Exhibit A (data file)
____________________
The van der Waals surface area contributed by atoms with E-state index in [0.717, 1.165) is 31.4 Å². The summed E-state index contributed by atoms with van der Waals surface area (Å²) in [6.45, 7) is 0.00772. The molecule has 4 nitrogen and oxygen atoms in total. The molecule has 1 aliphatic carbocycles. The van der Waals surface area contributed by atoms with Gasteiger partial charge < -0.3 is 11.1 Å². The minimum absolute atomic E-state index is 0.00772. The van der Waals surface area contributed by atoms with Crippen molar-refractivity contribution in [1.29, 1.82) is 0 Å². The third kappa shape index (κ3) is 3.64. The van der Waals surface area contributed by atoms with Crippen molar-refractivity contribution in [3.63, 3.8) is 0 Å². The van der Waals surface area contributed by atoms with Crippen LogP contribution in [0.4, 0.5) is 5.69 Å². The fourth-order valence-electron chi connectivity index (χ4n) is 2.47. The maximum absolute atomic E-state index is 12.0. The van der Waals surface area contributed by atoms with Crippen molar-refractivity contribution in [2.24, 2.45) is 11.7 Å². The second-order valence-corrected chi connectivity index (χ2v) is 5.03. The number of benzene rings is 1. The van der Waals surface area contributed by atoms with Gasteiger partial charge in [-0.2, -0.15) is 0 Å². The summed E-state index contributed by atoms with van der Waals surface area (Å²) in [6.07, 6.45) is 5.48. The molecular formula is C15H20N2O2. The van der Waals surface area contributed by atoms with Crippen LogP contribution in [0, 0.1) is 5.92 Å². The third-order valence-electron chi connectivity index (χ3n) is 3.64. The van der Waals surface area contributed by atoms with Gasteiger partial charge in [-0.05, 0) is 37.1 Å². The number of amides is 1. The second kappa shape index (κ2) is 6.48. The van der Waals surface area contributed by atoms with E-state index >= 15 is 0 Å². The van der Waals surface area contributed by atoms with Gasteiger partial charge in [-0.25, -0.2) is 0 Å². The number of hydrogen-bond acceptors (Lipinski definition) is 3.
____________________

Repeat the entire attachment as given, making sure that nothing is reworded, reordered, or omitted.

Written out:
The van der Waals surface area contributed by atoms with E-state index in [0.717, 1.165) is 31.4 Å². The summed E-state index contributed by atoms with van der Waals surface area (Å²) in [6.45, 7) is 0.00772. The molecule has 4 nitrogen and oxygen atoms in total. The molecule has 1 aliphatic carbocycles. The van der Waals surface area contributed by atoms with Gasteiger partial charge < -0.3 is 11.1 Å². The minimum absolute atomic E-state index is 0.00772. The van der Waals surface area contributed by atoms with Crippen molar-refractivity contribution in [1.29, 1.82) is 0 Å². The third kappa shape index (κ3) is 3.64. The van der Waals surface area contributed by atoms with Crippen molar-refractivity contribution in [3.63, 3.8) is 0 Å². The van der Waals surface area contributed by atoms with Crippen LogP contribution in [0.4, 0.5) is 5.69 Å². The fourth-order valence-electron chi connectivity index (χ4n) is 2.47. The maximum absolute atomic E-state index is 12.0. The van der Waals surface area contributed by atoms with Crippen molar-refractivity contribution in [2.24, 2.45) is 11.7 Å². The second-order valence-corrected chi connectivity index (χ2v) is 5.03. The number of benzene rings is 1. The van der Waals surface area contributed by atoms with Gasteiger partial charge in [-0.2, -0.15) is 0 Å². The summed E-state index contributed by atoms with van der Waals surface area (Å²) in [6.07, 6.45) is 5.48. The molecular formula is C15H20N2O2. The van der Waals surface area contributed by atoms with Crippen LogP contribution in [0, 0.1) is 5.92 Å². The third-order valence-electron chi connectivity index (χ3n) is 3.64. The van der Waals surface area contributed by atoms with Gasteiger partial charge in [-0.05, 0) is 37.1 Å². The number of amides is 1. The second kappa shape index (κ2) is 6.48. The van der Waals surface area contributed by atoms with E-state index >= 15 is 0 Å². The van der Waals surface area contributed by atoms with Gasteiger partial charge in [-0.25, -0.2) is 0 Å². The number of hydrogen-bond acceptors (Lipinski definition) is 3.